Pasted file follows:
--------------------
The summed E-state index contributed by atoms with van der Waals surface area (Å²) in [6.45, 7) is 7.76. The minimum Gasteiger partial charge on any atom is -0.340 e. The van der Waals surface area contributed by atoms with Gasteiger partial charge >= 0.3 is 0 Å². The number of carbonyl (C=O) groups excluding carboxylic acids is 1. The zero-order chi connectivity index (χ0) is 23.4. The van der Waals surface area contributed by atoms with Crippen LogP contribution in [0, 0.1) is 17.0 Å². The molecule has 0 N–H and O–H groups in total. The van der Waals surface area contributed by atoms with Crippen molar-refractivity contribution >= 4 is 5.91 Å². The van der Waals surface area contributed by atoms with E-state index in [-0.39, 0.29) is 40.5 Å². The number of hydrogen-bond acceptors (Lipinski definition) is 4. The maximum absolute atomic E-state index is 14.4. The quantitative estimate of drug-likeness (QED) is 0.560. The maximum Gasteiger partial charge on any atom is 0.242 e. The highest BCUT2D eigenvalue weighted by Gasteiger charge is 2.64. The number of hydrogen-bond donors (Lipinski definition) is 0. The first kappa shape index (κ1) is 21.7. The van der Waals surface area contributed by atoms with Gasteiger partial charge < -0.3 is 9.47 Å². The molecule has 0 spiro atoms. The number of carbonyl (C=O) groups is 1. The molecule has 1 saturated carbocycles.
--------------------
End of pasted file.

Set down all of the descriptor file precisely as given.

The summed E-state index contributed by atoms with van der Waals surface area (Å²) in [6.45, 7) is 7.76. The minimum Gasteiger partial charge on any atom is -0.340 e. The van der Waals surface area contributed by atoms with Gasteiger partial charge >= 0.3 is 0 Å². The number of carbonyl (C=O) groups excluding carboxylic acids is 1. The zero-order chi connectivity index (χ0) is 23.4. The van der Waals surface area contributed by atoms with Crippen LogP contribution in [0, 0.1) is 17.0 Å². The molecule has 0 N–H and O–H groups in total. The van der Waals surface area contributed by atoms with Crippen molar-refractivity contribution >= 4 is 5.91 Å². The van der Waals surface area contributed by atoms with E-state index in [-0.39, 0.29) is 40.5 Å². The number of hydrogen-bond acceptors (Lipinski definition) is 4. The maximum absolute atomic E-state index is 14.4. The quantitative estimate of drug-likeness (QED) is 0.560. The maximum Gasteiger partial charge on any atom is 0.242 e. The highest BCUT2D eigenvalue weighted by Gasteiger charge is 2.64. The number of hydrogen-bond donors (Lipinski definition) is 0. The first kappa shape index (κ1) is 21.7. The van der Waals surface area contributed by atoms with Gasteiger partial charge < -0.3 is 9.47 Å². The molecule has 0 spiro atoms. The number of carbonyl (C=O) groups is 1. The molecule has 1 saturated carbocycles.